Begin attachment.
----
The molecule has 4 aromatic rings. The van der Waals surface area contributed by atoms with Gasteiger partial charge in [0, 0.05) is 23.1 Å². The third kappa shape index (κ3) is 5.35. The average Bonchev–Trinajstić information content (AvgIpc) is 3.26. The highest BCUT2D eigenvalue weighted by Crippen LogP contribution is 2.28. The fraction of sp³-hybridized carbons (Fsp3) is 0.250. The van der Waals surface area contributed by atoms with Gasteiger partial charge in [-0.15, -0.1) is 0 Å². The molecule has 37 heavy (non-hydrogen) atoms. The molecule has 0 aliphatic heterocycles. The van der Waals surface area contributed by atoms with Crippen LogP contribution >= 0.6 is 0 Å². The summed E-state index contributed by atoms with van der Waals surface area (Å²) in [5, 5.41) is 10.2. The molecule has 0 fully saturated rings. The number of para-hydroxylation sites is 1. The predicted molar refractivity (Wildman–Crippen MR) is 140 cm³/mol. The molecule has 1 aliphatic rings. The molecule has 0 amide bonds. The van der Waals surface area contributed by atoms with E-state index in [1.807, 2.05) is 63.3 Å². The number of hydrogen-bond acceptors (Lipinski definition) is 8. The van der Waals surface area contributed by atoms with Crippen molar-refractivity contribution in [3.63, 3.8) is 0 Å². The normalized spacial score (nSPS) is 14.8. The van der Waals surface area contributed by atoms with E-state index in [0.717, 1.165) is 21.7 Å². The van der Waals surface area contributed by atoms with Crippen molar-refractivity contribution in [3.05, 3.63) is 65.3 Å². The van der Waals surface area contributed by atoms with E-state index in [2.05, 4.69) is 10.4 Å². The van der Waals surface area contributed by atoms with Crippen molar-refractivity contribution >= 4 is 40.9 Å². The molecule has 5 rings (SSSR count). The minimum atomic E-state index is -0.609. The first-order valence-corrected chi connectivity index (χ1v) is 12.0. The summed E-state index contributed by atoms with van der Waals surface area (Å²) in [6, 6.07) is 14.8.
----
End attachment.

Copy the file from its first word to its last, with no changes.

The molecule has 4 aromatic rings. The van der Waals surface area contributed by atoms with Gasteiger partial charge in [0, 0.05) is 23.1 Å². The third kappa shape index (κ3) is 5.35. The average Bonchev–Trinajstić information content (AvgIpc) is 3.26. The highest BCUT2D eigenvalue weighted by Crippen LogP contribution is 2.28. The fraction of sp³-hybridized carbons (Fsp3) is 0.250. The van der Waals surface area contributed by atoms with Gasteiger partial charge in [-0.15, -0.1) is 0 Å². The molecule has 37 heavy (non-hydrogen) atoms. The molecule has 0 aliphatic heterocycles. The van der Waals surface area contributed by atoms with Crippen LogP contribution >= 0.6 is 0 Å². The summed E-state index contributed by atoms with van der Waals surface area (Å²) in [5, 5.41) is 10.2. The molecule has 0 fully saturated rings. The number of para-hydroxylation sites is 1. The predicted molar refractivity (Wildman–Crippen MR) is 140 cm³/mol. The molecule has 1 aliphatic rings. The molecule has 0 amide bonds. The van der Waals surface area contributed by atoms with E-state index in [1.807, 2.05) is 63.3 Å². The number of hydrogen-bond acceptors (Lipinski definition) is 8. The van der Waals surface area contributed by atoms with Crippen molar-refractivity contribution in [3.63, 3.8) is 0 Å². The normalized spacial score (nSPS) is 14.8. The van der Waals surface area contributed by atoms with E-state index in [0.717, 1.165) is 21.7 Å². The van der Waals surface area contributed by atoms with Crippen molar-refractivity contribution in [3.05, 3.63) is 65.3 Å². The van der Waals surface area contributed by atoms with E-state index in [2.05, 4.69) is 10.4 Å². The van der Waals surface area contributed by atoms with Crippen molar-refractivity contribution >= 4 is 40.9 Å². The molecule has 5 rings (SSSR count). The minimum atomic E-state index is -0.609. The first-order valence-corrected chi connectivity index (χ1v) is 12.0. The summed E-state index contributed by atoms with van der Waals surface area (Å²) in [6, 6.07) is 14.8.